If you are anything like me, you ended up having tears in your eyes, but not because you were sad. Oh no. It was because you were angry.
Naturally, I'm talking about the finale of How I Met Your Mother.
I know there are people who liked the finale, which is fine. However, I've found a majority of the people I have talked to are much more like me. We're mad.
In case you haven't figured out, this blog post will contain spoilers. I'm going to do my best to not have spoilers and speak generally, however, who knows if that'll actually happen. If you haven't watched the finale, you can hold off on reading this post. You can read this later. This is the internet - nothing goes away. My blog will be here when you're done watching.
I know there are probably a ton of people creating reaction videos and articles about the finale. It was pretty controversial and with a show this popular and had been running for so long, there's going to be a lot of different reactions and views on how it should have ended. Therefore, instead of writing something ranty and angry, I'm going to go a different route.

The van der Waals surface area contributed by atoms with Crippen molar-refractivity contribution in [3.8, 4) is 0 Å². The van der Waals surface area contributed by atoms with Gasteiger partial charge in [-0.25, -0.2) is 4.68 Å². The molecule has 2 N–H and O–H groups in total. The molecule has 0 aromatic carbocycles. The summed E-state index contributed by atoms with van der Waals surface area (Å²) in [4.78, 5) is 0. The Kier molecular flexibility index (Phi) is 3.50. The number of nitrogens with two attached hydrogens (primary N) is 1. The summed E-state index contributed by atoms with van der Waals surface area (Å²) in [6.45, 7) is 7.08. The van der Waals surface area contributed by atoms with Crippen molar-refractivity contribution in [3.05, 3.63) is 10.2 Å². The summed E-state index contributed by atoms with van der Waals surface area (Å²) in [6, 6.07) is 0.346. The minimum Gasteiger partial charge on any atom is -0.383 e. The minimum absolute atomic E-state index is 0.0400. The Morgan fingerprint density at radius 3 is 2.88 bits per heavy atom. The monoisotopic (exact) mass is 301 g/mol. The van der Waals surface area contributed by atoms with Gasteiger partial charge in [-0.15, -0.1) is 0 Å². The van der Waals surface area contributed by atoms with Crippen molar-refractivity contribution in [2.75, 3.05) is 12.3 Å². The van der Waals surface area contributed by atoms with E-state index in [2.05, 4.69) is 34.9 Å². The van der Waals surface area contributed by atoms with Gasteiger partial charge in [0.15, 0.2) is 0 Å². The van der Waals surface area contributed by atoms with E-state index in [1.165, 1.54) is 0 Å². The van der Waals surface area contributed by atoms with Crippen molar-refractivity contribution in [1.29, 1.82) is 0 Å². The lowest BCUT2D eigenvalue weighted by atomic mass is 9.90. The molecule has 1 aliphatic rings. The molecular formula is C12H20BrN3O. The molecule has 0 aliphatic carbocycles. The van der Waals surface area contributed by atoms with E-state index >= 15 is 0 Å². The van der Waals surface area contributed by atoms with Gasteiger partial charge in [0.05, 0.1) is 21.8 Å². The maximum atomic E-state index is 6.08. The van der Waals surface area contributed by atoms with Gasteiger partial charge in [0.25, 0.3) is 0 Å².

Writing Lesson from the Finale of How I Met Your Mother
Story and Character Arcs
A huge part of writing a story is creating arcs for the plot and the characters. You start in one place, the story and the characters grow and change, and they end up somewhere different. Somehow at the end of the story, your characters (especially the main character, your protagonist), are different than they were in the beginning. If your characters are in the same place as they were at the start of the story, you've done something wrong.
This doesn't mean the characters change and become completely different people. At heart, they are still the same person. However, there has been some sort of change. Some sort of growth. Think about it, even in real life we aren't the same as we were when we were born. As we get older and have different experiences, we grow and change. This might not mean we have grown and changed for the better, but the growth and change is there.